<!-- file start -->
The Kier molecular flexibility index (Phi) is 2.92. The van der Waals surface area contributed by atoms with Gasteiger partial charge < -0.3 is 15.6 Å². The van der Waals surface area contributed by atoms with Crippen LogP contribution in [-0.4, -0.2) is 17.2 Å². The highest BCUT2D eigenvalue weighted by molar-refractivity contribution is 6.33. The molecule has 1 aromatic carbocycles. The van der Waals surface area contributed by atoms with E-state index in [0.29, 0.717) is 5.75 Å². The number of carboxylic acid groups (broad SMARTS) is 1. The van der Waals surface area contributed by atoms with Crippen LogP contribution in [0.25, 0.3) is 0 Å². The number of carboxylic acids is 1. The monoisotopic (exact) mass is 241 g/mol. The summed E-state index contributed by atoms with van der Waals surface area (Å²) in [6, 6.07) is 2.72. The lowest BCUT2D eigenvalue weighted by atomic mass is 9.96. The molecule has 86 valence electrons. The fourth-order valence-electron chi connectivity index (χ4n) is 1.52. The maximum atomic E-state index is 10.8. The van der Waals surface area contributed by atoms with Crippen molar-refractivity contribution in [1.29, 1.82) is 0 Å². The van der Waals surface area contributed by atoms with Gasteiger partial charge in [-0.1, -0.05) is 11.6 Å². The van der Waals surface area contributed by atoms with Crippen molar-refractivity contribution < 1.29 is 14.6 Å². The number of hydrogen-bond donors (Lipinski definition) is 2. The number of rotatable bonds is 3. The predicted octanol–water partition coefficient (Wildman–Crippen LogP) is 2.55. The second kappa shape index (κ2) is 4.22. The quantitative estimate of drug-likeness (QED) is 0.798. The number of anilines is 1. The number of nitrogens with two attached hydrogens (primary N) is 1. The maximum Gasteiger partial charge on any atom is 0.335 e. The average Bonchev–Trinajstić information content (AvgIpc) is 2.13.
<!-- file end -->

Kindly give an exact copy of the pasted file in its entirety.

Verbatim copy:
The Kier molecular flexibility index (Phi) is 2.92. The van der Waals surface area contributed by atoms with Gasteiger partial charge < -0.3 is 15.6 Å². The van der Waals surface area contributed by atoms with Crippen LogP contribution in [-0.4, -0.2) is 17.2 Å². The highest BCUT2D eigenvalue weighted by molar-refractivity contribution is 6.33. The molecule has 1 aromatic carbocycles. The van der Waals surface area contributed by atoms with E-state index in [0.29, 0.717) is 5.75 Å². The number of carboxylic acid groups (broad SMARTS) is 1. The van der Waals surface area contributed by atoms with Crippen LogP contribution in [0.25, 0.3) is 0 Å². The number of carboxylic acids is 1. The monoisotopic (exact) mass is 241 g/mol. The summed E-state index contributed by atoms with van der Waals surface area (Å²) in [6, 6.07) is 2.72. The lowest BCUT2D eigenvalue weighted by atomic mass is 9.96. The molecule has 86 valence electrons. The fourth-order valence-electron chi connectivity index (χ4n) is 1.52. The maximum atomic E-state index is 10.8. The van der Waals surface area contributed by atoms with Crippen molar-refractivity contribution in [1.29, 1.82) is 0 Å². The van der Waals surface area contributed by atoms with Gasteiger partial charge in [-0.1, -0.05) is 11.6 Å². The van der Waals surface area contributed by atoms with Crippen molar-refractivity contribution < 1.29 is 14.6 Å². The number of hydrogen-bond donors (Lipinski definition) is 2. The number of rotatable bonds is 3. The predicted octanol–water partition coefficient (Wildman–Crippen LogP) is 2.55. The second kappa shape index (κ2) is 4.22. The quantitative estimate of drug-likeness (QED) is 0.798. The number of anilines is 1. The number of nitrogens with two attached hydrogens (primary N) is 1. The maximum Gasteiger partial charge on any atom is 0.335 e. The average Bonchev–Trinajstić information content (AvgIpc) is 2.13.